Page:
Historic Recipe: Tea Caudle (1736)

Source: The Compleat Housewife, or, Accomplish’d Gentlewoman’s Companion by Eliza Smith (1736)

A much older recipe this time – right back to the eighteenth century.

Eliza Smith was a cook and a housekeeper in a number of wealthy households and this book, first published in 1727, met a growing need for a guide to assist women with their task of running a household. Containing food recipes alongside those for alcoholic drinks, medicines and ointments, the book is remembered today for recording the first recipes for ‘katchup’ and bread and butter pudding. It was incredibly popular and ran to eighteen editions across a fifty year span as well as having the honour of being the first cookbook to be published in America (by William Parks in Williamsburg, Virginia, 1742).

Best of all it’s available at Google Books for free, right here

I decided to tackle a recipe for tea caudle, what’s that? Good question. Ale or wine caudles were thickened hot drinks containing sweetened alcohol. A variety of thickeners were used including egg yolks, ground almonds or, later, oats. Caudle remained widely consumed until the nineteenth century. Tea caudle seems to have been a mid to late-seventeenth century creation when tea was first introduced from China and follows the pattern of traditional caudles but with the unsurprising addition of tea

Recipe:
Make a quart of strong green Tea, and pour it out into a skillet, and set it over the fire; then beat the yolks of four eggs, and mix with them a pint of white-wine, a grated nutmeg, sugar to your taste, and put it all together; stir it over the fire till ‘tis very hot, then drink it in China dishes as caudle.

I quartered this recipe as it seemed rather a lot to make of something I was vaguely suspicious of, also I refuse to waste a pint of wine for anyone– new quantities as follows:

½ pint strong green tea
1 egg yolk
Quarter of a grated nutmeg (about 1tsp)
¼ pint white wine

I used some loose-leaf gunpowder green tea that I brought back from Morocco and left it to brew for about half an hour to make it nice and strong. I strained it and threw it in a pan, then mixed up all the other ingredients as instructed -‘sugar to your taste’ threw me a little bit, but I guessed and used 2-3tsps of soft brown sugar and that seemed about right. This made a yolk-y, wine-y, rather disgusting looking liquid that I added to the hot tea slowly, stirring continuously. I kept stirring (which was really boring) until it was all hot and then served.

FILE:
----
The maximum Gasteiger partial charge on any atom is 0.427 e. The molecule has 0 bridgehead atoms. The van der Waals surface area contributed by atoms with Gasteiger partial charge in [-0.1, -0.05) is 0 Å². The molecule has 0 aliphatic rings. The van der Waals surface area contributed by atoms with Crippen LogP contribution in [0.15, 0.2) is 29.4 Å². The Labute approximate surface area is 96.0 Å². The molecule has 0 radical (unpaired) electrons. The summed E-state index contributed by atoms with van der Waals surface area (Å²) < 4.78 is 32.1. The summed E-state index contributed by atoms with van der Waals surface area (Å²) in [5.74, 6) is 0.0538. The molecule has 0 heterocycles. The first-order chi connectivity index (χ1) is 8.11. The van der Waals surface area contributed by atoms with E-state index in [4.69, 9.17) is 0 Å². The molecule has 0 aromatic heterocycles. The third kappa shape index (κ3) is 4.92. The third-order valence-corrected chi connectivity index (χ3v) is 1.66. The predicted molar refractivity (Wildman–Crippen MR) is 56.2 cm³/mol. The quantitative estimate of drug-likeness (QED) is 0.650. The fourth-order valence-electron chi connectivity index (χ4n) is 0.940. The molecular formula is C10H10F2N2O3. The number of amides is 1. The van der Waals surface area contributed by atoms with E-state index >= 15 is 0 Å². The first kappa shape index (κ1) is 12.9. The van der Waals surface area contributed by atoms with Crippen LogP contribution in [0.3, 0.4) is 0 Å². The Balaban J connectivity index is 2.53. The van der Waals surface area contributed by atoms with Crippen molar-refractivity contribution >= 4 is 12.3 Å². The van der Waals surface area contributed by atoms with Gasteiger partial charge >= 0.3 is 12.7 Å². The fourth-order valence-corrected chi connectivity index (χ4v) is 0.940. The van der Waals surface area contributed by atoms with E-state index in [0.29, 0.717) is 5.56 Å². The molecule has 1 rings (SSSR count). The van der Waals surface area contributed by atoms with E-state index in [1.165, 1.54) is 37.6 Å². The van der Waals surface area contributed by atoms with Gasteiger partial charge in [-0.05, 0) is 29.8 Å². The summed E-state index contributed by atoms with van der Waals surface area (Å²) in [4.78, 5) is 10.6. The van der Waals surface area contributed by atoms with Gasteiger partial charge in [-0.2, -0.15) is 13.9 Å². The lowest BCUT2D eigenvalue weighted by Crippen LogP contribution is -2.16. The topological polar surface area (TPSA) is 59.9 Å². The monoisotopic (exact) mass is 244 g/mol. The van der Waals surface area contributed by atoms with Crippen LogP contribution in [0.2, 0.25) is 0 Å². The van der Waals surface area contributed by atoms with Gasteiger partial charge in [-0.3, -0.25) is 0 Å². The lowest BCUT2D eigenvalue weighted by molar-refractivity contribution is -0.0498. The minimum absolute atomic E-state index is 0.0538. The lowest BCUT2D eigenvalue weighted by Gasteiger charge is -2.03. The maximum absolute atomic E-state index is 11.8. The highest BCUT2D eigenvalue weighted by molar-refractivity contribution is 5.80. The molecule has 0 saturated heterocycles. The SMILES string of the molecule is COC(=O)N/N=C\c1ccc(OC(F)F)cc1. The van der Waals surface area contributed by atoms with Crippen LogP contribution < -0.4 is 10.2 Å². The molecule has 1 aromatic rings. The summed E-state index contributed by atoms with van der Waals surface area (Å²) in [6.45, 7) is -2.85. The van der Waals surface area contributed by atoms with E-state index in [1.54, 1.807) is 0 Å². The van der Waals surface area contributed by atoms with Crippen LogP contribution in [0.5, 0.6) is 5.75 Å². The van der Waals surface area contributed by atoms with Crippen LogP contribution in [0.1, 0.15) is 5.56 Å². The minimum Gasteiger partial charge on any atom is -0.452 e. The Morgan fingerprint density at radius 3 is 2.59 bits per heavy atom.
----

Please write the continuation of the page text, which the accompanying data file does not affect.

The resulting liquid looked like weak tea with slightly on the turn milk in it – the sort of pale tea that someone who doesn’t understand tea makes, something my grandma used to refer to as ‘maiden’s piss’. It tasted warming and slightly spicy with a weird citrusy wine-kick at the end – I definitely wouldn’t want to drink it at breakfast time but it wasn’t exactly unpleasant, just really, really strange.

Suggested alterations: I can’t decide how I feel about this recipe, sorry.

Final verdict: The drink is so bizarre to modern tastebuds that I don’t think it’s due for a revival.

2 thoughts on “Historic Recipe: Tea Caudle (1736)

Add yours

  1. Tea and wine – strange indeed. I did try a delicious tea drink once, though, which I called a pot-tail – it was green tea, gin, and Pimms. Some other stuff, too, but all in all, delicious. Served cold, though, not hot. Maybe it was the hotness that turned you off?

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    1. That sounds amazing – three of my favourite things in the same glass. You’re right it might have been because it was hot, it was just very strange.

      Like

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